The European Medicines Agency (EMA) is re-examining the safety of Uptravi (selexipag) after five pulmonary arterial hypertension (PAH) patients in France died while taking the medicine, the agency announced in a press release.
Based on data from a preliminary review, the EMA’s Pharmacovigilance Risk Assessment Committee (PRAC) recommends patients to continue to use Uptravi, carefully following the recommendations given by their clinicians. The EMA also advises clinicians prescribing Uptravi to strictly adhere to the drug’s current prescribing information.
PRAC is now reviewing available data on the treatment. Once this review is completed, EMA will publish the final safety conclusions.
No further information was given regarding the five deaths.
Uptravi was granted market authorization by the European Commission on May 2016, based on positive data from the Phase 3 GRIPHON clinical trial (NCT01106014) assessing the drug’s effectiveness, safety and tolerability in PAH patients. Results were published in The New England Journal of Medicine.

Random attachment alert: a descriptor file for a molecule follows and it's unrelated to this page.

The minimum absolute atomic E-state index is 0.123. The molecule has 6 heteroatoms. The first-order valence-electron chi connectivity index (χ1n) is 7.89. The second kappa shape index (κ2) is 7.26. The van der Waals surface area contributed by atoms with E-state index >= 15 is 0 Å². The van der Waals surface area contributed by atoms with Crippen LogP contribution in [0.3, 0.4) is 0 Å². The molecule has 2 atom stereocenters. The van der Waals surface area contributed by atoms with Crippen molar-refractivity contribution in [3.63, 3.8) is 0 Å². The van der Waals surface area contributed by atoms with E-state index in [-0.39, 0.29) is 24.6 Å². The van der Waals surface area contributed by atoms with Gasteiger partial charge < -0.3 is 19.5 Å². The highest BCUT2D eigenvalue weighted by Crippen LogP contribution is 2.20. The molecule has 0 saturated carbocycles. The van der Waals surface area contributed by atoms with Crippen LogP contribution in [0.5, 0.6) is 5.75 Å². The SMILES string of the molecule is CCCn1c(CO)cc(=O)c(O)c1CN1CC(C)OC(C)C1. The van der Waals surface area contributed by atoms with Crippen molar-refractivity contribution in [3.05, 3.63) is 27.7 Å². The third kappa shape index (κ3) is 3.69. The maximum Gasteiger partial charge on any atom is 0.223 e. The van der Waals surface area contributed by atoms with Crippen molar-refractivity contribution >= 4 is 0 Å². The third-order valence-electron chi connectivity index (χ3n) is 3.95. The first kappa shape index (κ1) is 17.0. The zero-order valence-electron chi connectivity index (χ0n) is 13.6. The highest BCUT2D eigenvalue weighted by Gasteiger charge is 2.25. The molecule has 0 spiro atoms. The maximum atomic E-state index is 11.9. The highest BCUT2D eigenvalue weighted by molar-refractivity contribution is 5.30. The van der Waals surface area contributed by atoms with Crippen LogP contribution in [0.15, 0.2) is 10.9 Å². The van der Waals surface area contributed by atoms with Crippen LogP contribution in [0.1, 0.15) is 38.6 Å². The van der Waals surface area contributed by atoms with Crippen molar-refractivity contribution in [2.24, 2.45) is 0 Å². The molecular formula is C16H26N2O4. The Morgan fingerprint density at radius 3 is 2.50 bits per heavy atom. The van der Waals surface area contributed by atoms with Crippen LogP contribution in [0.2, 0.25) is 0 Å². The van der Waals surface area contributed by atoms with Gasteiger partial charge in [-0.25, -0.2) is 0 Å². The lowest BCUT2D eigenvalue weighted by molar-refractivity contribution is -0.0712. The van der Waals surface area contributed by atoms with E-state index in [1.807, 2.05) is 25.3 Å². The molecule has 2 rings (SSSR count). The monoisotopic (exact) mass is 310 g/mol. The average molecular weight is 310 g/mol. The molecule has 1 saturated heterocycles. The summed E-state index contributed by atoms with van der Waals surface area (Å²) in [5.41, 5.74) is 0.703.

In total, 1,156 patients with symptomatic PAH took part in the GRIPHON trial. The trial’s primary endpoint was Uptravi’s safety for long-term use (up to 4.2 years). Uptravi was found to be effective, reducing the risk of PAH-related complications or mortality by 40 percent compared to placebo.
Typical recorded adverse side effects of Uptravi treatment were flushing, headaches, anemia, nausea or vomiting, diarrhea, jaw pain, myalgia, reduced appetite, rash, and arthralgia. About 1 percent of patients on Uptravi also reported hyperthyroidism, a condition not found in those given placebo.
Uptravi received market authorization by the U.S. Food and Drug Administration (FDA) in December 2015. In addition, the therapy has received market authorization in Canada, New Zealand, Australia, and South Korea, and is under regulatory review in countries including Japan, Switzerland, Taiwan, and Turkey.
PAH is characterized by an increased blood pressure in the pulmonary artery, pulmonary vein, or pulmonary capillaries, together known as the lung vasculature. The condition leads to shortness of breath, dizziness, fainting, and leg swelling, among other symptoms.
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